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Daily Briefing

Deep buzz for the content-deprived

Every weekday, while you get showered and dressed, we pluck these dewy- fresh, breaking stories from the info-clogged byways of the datasphere. Pour yourself a cup of coffee and stoke up on everything you need to know, or at least enough to fake it.

The Crimean War Was A Boozy Fiasco
Mark Lawrence Schrad, Politico | The Crimean War | March 19, 2014

If current tensions devolve into an actual “hot” war, it would not be the first Russian war in Crimea. Indeed, for many Russians, a victorious reclamation of the Black Sea peninsula—whether by means of Tuesday's treaty or by violence—would help bury the ghosts of an ill-conceived, disorganized and festering 19th-century conflict that has made Crimea, for Russians, practically synonymous with disaster...

Why Putin Did It
Christopher Dickey, The Daily Beast | Why Putin Did It | March 18, 2014

The Russian president's speech about annexing Crimea is really about winning back the pride lost when the Berlin Wall fell...

Jonathan Ive Designs Tomorrow
John Arlidge, Time Magazine | Jonthan Ive Interview | March 18, 2014

Apple's design chief helped transform computing, phones and music. The company's secrecy and Ive's modesty mean he has never given an in-depth interview -- until now...

Joe Biden In Winter
Glenn Thrush, Politico | Joe Biden In Winter | March 18, 2014

The only thing I know is I ain’t changing my brand. I know what I believe. I’m confident in what I know. And I’m gonna say it. And if folks like it, wonderful. If they don’t like it, I understand.”

Vice President Joe Biden and I were riding the Amtrak to Philly on a frigid February day. I had asked about 2016 and whether America was ready, at long last, to elect a guy with such a mouth...

'Huge' Physics Finding Supports Big Bang Theory
Douglas Main, Popular Science | Cosmic Inflation Finding | March 17, 2014

Scientists announced today (March 17) that they had found the first direct evidence of the dramatic expansion that created the known universe, known as cosmic inflation, or the "bang" in the Big Bang. This dramatic expansion is thought to have occurred in the first instants of existence, nearly 14 billion years ago, causing the universe to expand beyond the reach of the most powerful telescopes...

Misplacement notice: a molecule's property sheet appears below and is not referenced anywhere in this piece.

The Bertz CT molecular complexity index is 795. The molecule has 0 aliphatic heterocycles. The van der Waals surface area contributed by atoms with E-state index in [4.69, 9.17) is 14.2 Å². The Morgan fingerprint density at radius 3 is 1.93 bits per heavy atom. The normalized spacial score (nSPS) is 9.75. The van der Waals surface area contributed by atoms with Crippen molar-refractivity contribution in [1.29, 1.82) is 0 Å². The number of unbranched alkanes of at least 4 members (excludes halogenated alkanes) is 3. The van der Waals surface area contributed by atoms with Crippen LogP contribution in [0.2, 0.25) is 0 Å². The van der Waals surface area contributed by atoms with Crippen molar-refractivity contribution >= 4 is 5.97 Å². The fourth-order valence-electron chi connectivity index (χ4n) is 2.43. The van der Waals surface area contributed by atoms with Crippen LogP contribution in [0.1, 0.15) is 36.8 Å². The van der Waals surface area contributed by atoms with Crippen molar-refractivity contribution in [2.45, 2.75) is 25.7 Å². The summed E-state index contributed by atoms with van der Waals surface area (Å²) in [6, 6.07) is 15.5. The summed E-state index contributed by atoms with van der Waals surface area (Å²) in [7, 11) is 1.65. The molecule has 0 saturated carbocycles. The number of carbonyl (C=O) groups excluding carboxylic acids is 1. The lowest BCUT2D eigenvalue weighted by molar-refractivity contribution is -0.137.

My Life As A Writer
Philip Roth, The New York Times Book Review | My Life As A Writer | March 15, 2014

The following is an interview Philip Roth gave to Daniel Sandstrom, the cultural editor at Svenska Dagbladet, for publication in Swedish translation in that newspaper and in its original English in the Book Review...

Silicon Valley's Youth Problem
Yiren Lu, The New York Times Magazine | Silicon Valley's Youth Problem | March 13, 2014

In start-up land, the young barely talk to the old (and vice versa). That makes for a lot of cool apps. But great technology? Not so much...

The Rise Of Back-To-The-Basics Funerals
Susan Chumsky, The New York Times | Back-To-The-Basics Funerals | March 13, 2014

First there was Slow Food. Now come slow funerals. On a recent frigid Sunday at the Park Slope Food Coop, Amy Cunningham was giving a PowerPoint talk on green funerals to a graying crowd of about two dozen, many of them note-takers. “I think when the baby boom is of age and we’re actively leaving this world, the environmentally friendly approach will be business as usual,” she said. “It will not be the odd thing.”...

Japan's Radioactive Nightmare
Roland Kelts, The New Yorker | Japan's Radioactive Nightmare | March 12, 2014

I first saw “Nuclear Nation,” a haunting documentary about the Fukushima meltdown, at its New York première, late last year. It felt very Japanese to me. Instead of looping the most sensational footage—frothy waves demolishing harbors and main streets, exasperated talking heads—“Nuclear Nation” chronicles, through three seasons, the post-disaster struggles faced by so-called nuclear refugees from the tiny town of Futaba, one of several officially condemned and abandoned communities near the site of the disaster...

My Life As A Retail Worker: Nasty, Brutish, And Cheap
Joseph Williams, The Atlantic | My Life As A Retail Worker | March 11, 2014

My plunge into poverty happened in an instant. I never saw it coming.

Then again, there was no reason to feel particularly vulnerable. Two years ago, I was a political reporter at Politico, and I spent my days covering the back-and-forth of presidential politics. I had access to the White House because of my reporting beat, and I was a regular commentator on MSNBC. My career had been on an upward trajectory for 30 years, and at age 50 I still anticipated a long career...